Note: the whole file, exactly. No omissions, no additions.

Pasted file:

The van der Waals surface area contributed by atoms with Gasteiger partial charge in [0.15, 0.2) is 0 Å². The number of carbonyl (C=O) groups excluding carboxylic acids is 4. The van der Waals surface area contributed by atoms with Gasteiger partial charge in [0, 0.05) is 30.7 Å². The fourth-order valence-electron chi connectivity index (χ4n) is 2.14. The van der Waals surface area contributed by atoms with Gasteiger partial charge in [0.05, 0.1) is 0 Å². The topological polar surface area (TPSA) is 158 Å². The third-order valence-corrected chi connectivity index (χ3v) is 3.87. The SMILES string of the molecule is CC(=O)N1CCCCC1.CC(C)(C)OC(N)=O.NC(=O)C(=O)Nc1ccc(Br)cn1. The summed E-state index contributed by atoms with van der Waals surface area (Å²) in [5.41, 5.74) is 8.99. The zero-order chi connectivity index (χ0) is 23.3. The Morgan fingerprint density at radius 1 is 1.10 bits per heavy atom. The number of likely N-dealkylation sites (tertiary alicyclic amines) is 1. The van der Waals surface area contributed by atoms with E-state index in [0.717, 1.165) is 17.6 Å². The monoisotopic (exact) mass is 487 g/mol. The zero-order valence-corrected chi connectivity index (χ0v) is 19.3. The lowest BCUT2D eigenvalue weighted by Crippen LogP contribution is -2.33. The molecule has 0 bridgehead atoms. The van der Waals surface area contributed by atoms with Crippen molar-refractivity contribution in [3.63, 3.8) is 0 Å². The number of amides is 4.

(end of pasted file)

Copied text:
The van der Waals surface area contributed by atoms with Gasteiger partial charge in [0.15, 0.2) is 0 Å². The number of carbonyl (C=O) groups excluding carboxylic acids is 4. The van der Waals surface area contributed by atoms with Gasteiger partial charge in [0, 0.05) is 30.7 Å². The fourth-order valence-electron chi connectivity index (χ4n) is 2.14. The van der Waals surface area contributed by atoms with Gasteiger partial charge in [0.05, 0.1) is 0 Å². The topological polar surface area (TPSA) is 158 Å². The third-order valence-corrected chi connectivity index (χ3v) is 3.87. The SMILES string of the molecule is CC(=O)N1CCCCC1.CC(C)(C)OC(N)=O.NC(=O)C(=O)Nc1ccc(Br)cn1. The summed E-state index contributed by atoms with van der Waals surface area (Å²) in [5.41, 5.74) is 8.99. The zero-order chi connectivity index (χ0) is 23.3. The Morgan fingerprint density at radius 1 is 1.10 bits per heavy atom. The number of likely N-dealkylation sites (tertiary alicyclic amines) is 1. The van der Waals surface area contributed by atoms with E-state index in [0.717, 1.165) is 17.6 Å². The monoisotopic (exact) mass is 487 g/mol. The zero-order valence-corrected chi connectivity index (χ0v) is 19.3. The lowest BCUT2D eigenvalue weighted by Crippen LogP contribution is -2.33. The molecule has 0 bridgehead atoms. The van der Waals surface area contributed by atoms with Crippen molar-refractivity contribution in [3.63, 3.8) is 0 Å². The number of amides is 4.